Once again, the increasing complexity of modern relationships has been exemplified within the arena of family law. Three reports, which have been released as redacted versions of earlier judgments by Mr Justice Cobb in order to protect the parties’ identities, reveal details of a case that has been ongoing for six years: A & B (Children) EWHC 818 (Fam).
The case involves a claim for child contact from a gay man and his partner, who had entered into an informal ‘known-donor’ fertilisation deal with a lesbian friend and her partner. This differs from conception through anonymous donation. At the centre of this case are two sets of gay couples: one of the men (the biological father of the children involved) donated his sperm to one of the women (the biological mother).
The whole situation, it seems, came about with the best intentions: the creation of a family. However, it appears that bad feeling began when the fathers applied to have contact with the two daughters who resulted from the arrangement, a move that the mothers opposed. Several other parties have become embroiled in the proceedings as they’ve developed and the various parties have incurred legal costs of around £500,000. While relations between the applicants and respondents have become strained, so have relationships between other parties to the proceedings, further complicating the case. Over the course of the litigation, over 30 orders have been made by a string of judges.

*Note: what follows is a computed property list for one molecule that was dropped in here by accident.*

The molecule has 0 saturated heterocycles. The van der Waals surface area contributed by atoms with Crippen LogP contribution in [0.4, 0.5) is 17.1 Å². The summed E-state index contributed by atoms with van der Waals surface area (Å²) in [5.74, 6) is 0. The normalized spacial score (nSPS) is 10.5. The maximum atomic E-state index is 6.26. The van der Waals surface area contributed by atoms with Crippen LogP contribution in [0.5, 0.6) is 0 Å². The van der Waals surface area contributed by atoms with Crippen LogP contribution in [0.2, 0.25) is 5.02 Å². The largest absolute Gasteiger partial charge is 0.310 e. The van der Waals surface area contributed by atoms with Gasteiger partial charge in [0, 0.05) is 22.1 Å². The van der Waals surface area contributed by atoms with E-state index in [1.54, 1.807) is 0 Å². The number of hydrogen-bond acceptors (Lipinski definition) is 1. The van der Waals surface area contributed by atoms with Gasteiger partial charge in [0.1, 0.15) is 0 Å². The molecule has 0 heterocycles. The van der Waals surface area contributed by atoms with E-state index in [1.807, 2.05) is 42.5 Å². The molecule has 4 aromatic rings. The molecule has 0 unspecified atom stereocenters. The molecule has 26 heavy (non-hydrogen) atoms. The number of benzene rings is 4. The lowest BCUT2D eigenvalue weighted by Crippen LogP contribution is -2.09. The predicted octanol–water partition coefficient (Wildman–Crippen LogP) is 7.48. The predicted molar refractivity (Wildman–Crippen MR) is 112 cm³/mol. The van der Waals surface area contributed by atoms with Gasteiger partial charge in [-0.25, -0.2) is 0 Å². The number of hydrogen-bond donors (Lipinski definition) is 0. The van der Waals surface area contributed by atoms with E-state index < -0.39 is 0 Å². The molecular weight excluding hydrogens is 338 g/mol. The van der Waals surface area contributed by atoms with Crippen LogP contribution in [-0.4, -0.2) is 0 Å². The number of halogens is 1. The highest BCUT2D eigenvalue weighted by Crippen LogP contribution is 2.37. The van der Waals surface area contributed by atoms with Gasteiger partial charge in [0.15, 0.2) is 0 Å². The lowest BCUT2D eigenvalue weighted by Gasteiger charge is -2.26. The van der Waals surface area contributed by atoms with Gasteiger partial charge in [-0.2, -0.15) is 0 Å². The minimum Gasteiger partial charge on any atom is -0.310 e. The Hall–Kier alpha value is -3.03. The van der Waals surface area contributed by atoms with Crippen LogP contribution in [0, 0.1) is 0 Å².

Mr Justice Cobb, sitting in the Family Division of the High Court, has ordered that the children continue to live with their mothers under the supervision of social workers. The fathers will be able to write to the older child, as she does not want contact, and they will be able to see the younger child on a specified number of occasions annually.
The complexities involved are huge, both in terms of the different points of law being contested, but also in terms of the emotional and psychological implications for all involved. Mr Justice Cobb, sitting in the High Court, does not seem to have relished presiding over a case that has given him cause to balance, in his words, “the risks of harm.” He has gone so far as to describe the experience as “bruising and distressing”. He holds that the effects of continuing litigation have “irredeemably marred” the children’s lives; furthermore, the biological mother’s mental health has deteriorated.
This case is particularly noteworthy because it links together so many hot-topic social issues as well as legal ones. It’s a case that draws on gay rights, parental rights, how we define a parent – and how that may change with the advent of same-sex marriage and reproductive technologies – and of course, the legal ramifications of donor insemination.
The publication of these reports on this case coincide with the news that, across the Atlantic, Hollywood actor Jason Patric has been granted the right to be recognised as the legal father of a child that his ex-girlfriend conceived via his donated sperm. Similarly to the English case, Patric was seeking ‘visitation rights’ to his child. Earlier in the year during those proceedings, California appeals court judge Thomas Willhite stated that Californian family law “does not preclude a donor from establishing that he is a presumed father.” Those words certainly resonate with the case of A & B (Children).